A View from the Cliff: “Lost in Yonkers” finds laughs in Rockaway

The ticket line snaked outside the theatre and down the block for Sunday’s performance of playwright Neil Simon’s “Lost in Yonkers.” The crowd filled the auditorium for Rockaway Theatre Company’s latest project.

Director David Risley, who usually performs onstage, and Producer Susan Jasper offer a crisp, well-timed comedy/drama with outstanding actors. The players deliver a compelling, compassionate interpretation of everyday hardships and heroics circa 1942.

The story begins with Arty and Jay, who are teenaged brothers forced into their grandmother’s care. Their widowed father Eddie, deeply in debt to a loan shark, must go on the road to repay his markers. Stranded under their cold, cruel grandma’s roof, the boys interact with childlike but loving Aunt Bella, dapper but dishonest Uncle Louie and sweet but timid Aunt Gert (Kimberly Simek).

These likable but dysfunctional denizens of downtown Yonkers provide an outstanding example of family, family, family. Andrew Feldman as the youngest sibling steals the show with his incredibly well-placed physical and verbal reactions.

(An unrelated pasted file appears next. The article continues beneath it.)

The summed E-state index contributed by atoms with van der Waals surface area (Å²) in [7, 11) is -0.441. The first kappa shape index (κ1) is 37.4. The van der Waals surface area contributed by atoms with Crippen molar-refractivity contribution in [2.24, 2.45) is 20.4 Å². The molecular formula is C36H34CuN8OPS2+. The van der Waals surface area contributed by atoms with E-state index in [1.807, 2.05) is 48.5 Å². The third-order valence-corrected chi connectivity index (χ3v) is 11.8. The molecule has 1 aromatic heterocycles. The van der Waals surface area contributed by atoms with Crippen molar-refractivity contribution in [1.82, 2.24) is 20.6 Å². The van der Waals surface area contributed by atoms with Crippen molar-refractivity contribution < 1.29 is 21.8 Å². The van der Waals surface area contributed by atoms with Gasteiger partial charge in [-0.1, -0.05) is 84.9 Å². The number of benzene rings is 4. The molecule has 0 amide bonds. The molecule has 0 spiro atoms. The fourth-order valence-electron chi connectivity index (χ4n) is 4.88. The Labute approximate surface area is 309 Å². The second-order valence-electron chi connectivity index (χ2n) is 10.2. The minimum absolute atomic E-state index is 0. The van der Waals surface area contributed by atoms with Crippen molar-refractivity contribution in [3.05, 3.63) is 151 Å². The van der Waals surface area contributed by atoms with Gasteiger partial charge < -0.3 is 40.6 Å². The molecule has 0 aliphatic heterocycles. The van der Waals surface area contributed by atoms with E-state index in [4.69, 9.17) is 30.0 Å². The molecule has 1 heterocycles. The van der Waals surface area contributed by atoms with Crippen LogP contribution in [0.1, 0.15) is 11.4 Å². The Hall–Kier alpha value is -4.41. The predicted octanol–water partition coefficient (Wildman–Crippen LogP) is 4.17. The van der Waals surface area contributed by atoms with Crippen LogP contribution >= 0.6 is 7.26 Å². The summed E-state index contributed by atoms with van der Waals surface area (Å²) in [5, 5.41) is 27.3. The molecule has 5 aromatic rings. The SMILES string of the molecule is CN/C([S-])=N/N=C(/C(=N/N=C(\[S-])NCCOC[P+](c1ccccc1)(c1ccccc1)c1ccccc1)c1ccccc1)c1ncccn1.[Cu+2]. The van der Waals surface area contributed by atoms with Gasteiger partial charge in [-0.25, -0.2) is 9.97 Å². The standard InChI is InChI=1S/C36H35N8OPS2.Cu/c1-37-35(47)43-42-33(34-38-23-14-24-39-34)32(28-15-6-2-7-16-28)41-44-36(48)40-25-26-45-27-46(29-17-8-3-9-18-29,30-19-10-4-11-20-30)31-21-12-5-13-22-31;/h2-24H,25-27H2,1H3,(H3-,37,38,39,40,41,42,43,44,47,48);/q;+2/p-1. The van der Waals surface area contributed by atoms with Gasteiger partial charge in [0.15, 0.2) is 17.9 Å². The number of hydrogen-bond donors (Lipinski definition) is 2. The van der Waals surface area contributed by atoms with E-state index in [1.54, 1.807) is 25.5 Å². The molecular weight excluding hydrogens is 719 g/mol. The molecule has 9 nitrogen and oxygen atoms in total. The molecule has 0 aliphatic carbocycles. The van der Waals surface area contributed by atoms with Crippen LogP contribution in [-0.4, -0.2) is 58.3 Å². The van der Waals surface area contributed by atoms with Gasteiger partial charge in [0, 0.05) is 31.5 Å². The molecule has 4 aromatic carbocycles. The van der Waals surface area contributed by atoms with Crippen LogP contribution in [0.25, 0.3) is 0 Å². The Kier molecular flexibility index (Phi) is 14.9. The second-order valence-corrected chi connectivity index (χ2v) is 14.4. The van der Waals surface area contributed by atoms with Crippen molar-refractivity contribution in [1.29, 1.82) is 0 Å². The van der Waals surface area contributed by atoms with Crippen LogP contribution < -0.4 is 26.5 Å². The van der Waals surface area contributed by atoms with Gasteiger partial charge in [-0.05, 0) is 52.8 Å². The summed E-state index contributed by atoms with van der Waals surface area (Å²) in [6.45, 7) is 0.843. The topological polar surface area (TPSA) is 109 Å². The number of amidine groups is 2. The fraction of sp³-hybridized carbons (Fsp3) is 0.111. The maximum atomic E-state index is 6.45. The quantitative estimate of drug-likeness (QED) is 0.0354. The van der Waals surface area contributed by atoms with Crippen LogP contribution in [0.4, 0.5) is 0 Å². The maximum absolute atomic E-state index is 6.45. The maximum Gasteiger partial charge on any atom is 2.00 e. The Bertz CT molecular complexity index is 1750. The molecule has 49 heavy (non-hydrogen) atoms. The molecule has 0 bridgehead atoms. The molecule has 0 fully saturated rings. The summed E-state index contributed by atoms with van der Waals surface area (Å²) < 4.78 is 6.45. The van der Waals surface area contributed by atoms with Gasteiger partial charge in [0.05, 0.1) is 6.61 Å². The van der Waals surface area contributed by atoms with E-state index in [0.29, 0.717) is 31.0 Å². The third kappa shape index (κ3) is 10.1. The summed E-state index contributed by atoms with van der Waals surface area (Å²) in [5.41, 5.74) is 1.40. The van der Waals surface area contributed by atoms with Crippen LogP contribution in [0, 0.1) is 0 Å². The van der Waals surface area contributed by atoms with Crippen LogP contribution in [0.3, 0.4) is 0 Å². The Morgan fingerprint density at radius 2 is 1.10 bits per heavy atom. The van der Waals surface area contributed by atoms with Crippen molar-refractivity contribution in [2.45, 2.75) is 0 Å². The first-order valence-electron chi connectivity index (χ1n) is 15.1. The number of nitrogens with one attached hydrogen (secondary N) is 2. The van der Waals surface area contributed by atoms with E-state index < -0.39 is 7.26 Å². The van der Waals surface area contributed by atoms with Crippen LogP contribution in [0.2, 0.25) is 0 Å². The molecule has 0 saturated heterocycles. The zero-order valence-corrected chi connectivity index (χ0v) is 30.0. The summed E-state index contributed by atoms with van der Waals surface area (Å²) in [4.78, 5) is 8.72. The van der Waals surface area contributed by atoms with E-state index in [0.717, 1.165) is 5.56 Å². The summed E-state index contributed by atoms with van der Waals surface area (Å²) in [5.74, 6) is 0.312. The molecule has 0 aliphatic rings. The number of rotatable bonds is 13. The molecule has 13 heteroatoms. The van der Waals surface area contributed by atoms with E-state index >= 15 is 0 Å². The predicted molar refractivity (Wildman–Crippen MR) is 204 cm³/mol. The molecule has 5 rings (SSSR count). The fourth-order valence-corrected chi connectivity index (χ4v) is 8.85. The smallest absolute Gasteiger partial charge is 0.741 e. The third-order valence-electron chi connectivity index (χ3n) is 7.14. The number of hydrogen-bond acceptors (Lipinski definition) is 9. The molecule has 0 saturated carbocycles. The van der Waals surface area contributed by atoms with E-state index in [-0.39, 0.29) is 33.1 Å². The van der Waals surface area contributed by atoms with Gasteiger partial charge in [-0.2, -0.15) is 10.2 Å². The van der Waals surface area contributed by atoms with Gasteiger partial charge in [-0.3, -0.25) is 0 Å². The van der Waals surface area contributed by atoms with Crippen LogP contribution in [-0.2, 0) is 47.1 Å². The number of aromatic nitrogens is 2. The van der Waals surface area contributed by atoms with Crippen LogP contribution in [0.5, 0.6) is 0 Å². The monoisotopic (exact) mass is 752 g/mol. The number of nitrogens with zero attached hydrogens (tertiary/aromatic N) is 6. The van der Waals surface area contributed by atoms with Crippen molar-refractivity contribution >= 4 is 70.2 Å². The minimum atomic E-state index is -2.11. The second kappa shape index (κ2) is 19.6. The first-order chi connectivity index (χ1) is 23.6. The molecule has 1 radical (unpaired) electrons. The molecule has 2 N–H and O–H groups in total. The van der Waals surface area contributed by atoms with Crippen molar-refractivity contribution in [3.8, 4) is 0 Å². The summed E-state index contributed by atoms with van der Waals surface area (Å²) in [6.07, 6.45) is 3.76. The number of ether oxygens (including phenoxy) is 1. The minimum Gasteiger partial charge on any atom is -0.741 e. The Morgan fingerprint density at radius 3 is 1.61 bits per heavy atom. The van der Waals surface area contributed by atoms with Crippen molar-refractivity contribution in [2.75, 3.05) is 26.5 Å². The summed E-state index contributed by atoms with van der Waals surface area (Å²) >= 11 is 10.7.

His older brother Jay (Raimondo Graziano) is equally entertaining as he tries to rebel against grandma’s rigid rule. Aunt Bella, beautifully played by Lynda Browning, has spent her 35 years bent under grandma’s yoke but now is desperate to break free. Her honest emotions and deep affection are poignant and convincing.

Playing the boys’ pop is Bob Alpert. He shines brightest in monologues where he bemoans southern and western food and phonics, especially when compared to his New York City sensibilities. Well done! But who can fault Uncle Louie (Stephen Ryan). He is a tough guy with a good heart and a strong love for his family. Yes, he may be just a little bit on the run from mobsters too.

The common enemy is steely eyed, cold-hearted Grandma Kurnitz. She is portrayed with unsympathetic mastery by Susan Corning. Of course, we learn the anguish that has triggered this callous attitude but can we forgive her?

Kudos to the creative backstage team including but not limited to Suzanne Riggs, Mia Melchiorri, Frank Caiati and dozens more. The show is on a limited run and is definitely not to be missed.

For information on this and future productions, call 718-374-6400 or check the website at www.rockawaytheatrecompany.org. As always, save me a seat on the aisle.

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